Two years ago, after
Stritch was scheduled to have a conversation about happiness with brain scientist
The night of the performance, Bell took the acerbic actor to the museum and stood in the wings watching as Stritch, leaning on her walker, took a moment to compose herself.
When she heard her name, Stritch walked out on stage with the walker and turned to the audience.
"Tonight we're talking about happiness," she said. "Ten days ago, I had my hip replaced."
With that, Bell describes how Stritch pushed aside her walker and hobbled to her chair unaided, to thunderous applause.
"It was like a master class on how to get an audience in the palm of your hand," Bell says.
Stritch, an Emmy and Tony Award winner, died Thursday at age 89. Bell first met her in 2008 and made monthly visits to see her, first in
When he last saw Stritch two weeks ago, he noticed she had lost weight and was having memory problems.
But when she started recalling her gloried past, she was as sharp as ever.
Bell says on that last visit, they sang together on "The Little Things You Do Together" from "Company" and Bell says she corrected him when he messed up a lyric.
"I loved that," he says. "Even in a wheelchair, this woman brought it on. That's something I will forever cherish."
Bell met Stritch when he interviewed her for "The Sondheim Review," a magazine dedicated to the work of
The visit in early 2009 was classic Stritch.
The indomitable performer showcased her razor sharp wit, her whiskey voice and her no-nonsense attitude in the two-hour program, during which she answered questions from students, reflected on her career and sang songs including her trademark "Ladies Who Lunch" from Sondheim's musical "Company."
"The students knew they were in the presence of a one-of-a-kind performer," he says. "Imagine, the person who made theater history in 'Company' was performing her big song on our campus."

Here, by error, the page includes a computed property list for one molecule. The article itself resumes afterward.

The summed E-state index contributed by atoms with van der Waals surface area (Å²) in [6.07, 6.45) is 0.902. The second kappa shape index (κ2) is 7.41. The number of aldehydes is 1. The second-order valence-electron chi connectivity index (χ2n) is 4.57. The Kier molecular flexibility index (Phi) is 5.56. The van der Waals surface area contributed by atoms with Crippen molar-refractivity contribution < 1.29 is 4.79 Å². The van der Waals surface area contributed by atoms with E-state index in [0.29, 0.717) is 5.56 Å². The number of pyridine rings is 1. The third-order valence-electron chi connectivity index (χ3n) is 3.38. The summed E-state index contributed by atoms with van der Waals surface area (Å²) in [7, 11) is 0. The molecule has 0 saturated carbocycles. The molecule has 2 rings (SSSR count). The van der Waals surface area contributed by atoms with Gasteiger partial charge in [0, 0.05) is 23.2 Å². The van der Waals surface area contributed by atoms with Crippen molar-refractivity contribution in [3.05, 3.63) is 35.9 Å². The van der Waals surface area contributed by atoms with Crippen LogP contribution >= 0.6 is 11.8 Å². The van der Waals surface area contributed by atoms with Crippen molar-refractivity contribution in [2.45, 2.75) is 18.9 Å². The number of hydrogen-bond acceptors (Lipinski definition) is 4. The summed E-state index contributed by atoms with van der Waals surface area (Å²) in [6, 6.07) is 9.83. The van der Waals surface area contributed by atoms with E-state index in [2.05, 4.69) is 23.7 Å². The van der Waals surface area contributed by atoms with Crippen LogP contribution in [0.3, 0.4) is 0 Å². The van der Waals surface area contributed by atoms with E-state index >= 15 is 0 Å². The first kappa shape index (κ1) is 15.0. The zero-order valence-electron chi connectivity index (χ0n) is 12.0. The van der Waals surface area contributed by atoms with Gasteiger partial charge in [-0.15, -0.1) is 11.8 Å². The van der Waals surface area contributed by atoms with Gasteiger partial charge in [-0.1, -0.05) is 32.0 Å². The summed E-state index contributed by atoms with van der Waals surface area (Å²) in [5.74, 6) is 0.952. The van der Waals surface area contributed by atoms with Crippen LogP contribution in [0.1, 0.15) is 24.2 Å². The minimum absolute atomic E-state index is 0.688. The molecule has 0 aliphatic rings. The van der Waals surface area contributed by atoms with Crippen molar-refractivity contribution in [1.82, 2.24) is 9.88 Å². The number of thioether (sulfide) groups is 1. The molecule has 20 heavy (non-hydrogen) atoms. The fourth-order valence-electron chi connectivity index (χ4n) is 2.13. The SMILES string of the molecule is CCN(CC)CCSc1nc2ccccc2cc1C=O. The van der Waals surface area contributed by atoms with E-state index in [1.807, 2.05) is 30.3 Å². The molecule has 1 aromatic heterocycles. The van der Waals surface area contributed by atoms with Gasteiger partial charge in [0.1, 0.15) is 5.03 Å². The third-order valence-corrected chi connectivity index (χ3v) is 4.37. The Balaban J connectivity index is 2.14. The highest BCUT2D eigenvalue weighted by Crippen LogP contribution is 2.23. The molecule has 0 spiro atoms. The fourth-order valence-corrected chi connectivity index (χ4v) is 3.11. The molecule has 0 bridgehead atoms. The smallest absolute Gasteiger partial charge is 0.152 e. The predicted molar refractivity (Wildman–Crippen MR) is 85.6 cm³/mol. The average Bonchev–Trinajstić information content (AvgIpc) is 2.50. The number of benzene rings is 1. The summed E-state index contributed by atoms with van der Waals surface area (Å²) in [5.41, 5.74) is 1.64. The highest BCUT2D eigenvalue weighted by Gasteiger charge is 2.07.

Stritch, whose stage career began in the 1940s, was known for her association with Sondheim and particularly his musical "Company," for which she was nominated for a Tony.
After her visit to DeSales, Stritch told Bell to stop by if he was ever in
"She was delighted that I followed up," he says.
That was the beginning of their friendship, which included walks in
"But mostly it was conversation between two people who liked each other," Bell says. "At least. I think she liked me. She granted me a lot of access."
Realizing what an extraordinary opportunity it was to engage with such a legend, Bell started recording and taking notes during their visits.
He mentioned to her that there has never been a book written about her.
"All great people of theater have something written on them," he told her.
It became a running joke with them. Bell taking notes and Stritch saying "I know what you're doing, but you're not going to do it while I'm alive."
But mainly, he says his visits were just conversations in which she talked about everything from her career and people she worked with to religion, dying and the recent documentary "
"It was very casual," he says. "It was me in chronicle mode. I feel priviliged to have done this. She was an original."
In 2013, Stritch left
He says even though Stritch was in failing health and suffering from diabetes, she would still "hold court around the kitchen table" with a stream of family and friends popping in and out.
And she still took great pleasure in performing.
"Almost all our visits ended with us singing together," Bell says.
Bell says he would one day like to put together a book, similar to "Tuesdays with Morrie" by
"The theater historian in me knows this is something I don't want to slip away," he says. "She was a formidable spirit. She always said 'Everybody's got a sack of rocks, the only thing that matters is what you're going to do with it.' She never sugar-coated life."
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